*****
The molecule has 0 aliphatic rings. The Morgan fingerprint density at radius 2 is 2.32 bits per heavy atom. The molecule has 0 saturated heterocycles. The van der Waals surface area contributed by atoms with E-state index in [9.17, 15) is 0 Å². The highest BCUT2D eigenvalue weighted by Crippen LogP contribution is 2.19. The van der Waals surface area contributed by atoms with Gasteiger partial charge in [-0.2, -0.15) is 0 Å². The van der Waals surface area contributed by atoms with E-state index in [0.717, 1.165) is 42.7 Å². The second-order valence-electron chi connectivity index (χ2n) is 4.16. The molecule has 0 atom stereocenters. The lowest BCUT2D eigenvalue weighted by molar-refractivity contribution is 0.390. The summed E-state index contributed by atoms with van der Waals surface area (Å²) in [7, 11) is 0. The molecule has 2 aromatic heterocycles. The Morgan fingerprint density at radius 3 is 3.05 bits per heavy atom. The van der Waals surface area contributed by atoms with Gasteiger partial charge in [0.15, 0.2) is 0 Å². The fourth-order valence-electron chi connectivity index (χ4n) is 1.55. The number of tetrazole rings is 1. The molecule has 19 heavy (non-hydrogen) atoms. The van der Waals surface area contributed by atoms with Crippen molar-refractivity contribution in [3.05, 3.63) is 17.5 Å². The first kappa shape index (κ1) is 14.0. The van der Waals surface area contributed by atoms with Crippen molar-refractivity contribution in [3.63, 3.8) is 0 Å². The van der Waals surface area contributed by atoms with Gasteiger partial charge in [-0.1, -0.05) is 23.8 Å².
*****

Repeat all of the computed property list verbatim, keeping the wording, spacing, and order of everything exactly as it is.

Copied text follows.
The molecule has 0 aliphatic rings. The Morgan fingerprint density at radius 2 is 2.32 bits per heavy atom. The molecule has 0 saturated heterocycles. The van der Waals surface area contributed by atoms with E-state index in [9.17, 15) is 0 Å². The highest BCUT2D eigenvalue weighted by Crippen LogP contribution is 2.19. The van der Waals surface area contributed by atoms with Gasteiger partial charge in [-0.2, -0.15) is 0 Å². The van der Waals surface area contributed by atoms with E-state index in [0.717, 1.165) is 42.7 Å². The second-order valence-electron chi connectivity index (χ2n) is 4.16. The molecule has 0 atom stereocenters. The lowest BCUT2D eigenvalue weighted by molar-refractivity contribution is 0.390. The summed E-state index contributed by atoms with van der Waals surface area (Å²) in [7, 11) is 0. The molecule has 2 aromatic heterocycles. The Morgan fingerprint density at radius 3 is 3.05 bits per heavy atom. The van der Waals surface area contributed by atoms with Gasteiger partial charge in [0.15, 0.2) is 0 Å². The fourth-order valence-electron chi connectivity index (χ4n) is 1.55. The number of tetrazole rings is 1. The molecule has 19 heavy (non-hydrogen) atoms. The van der Waals surface area contributed by atoms with Crippen molar-refractivity contribution in [3.05, 3.63) is 17.5 Å². The first kappa shape index (κ1) is 14.0. The van der Waals surface area contributed by atoms with Crippen molar-refractivity contribution in [3.63, 3.8) is 0 Å². The van der Waals surface area contributed by atoms with Gasteiger partial charge in [-0.1, -0.05) is 23.8 Å².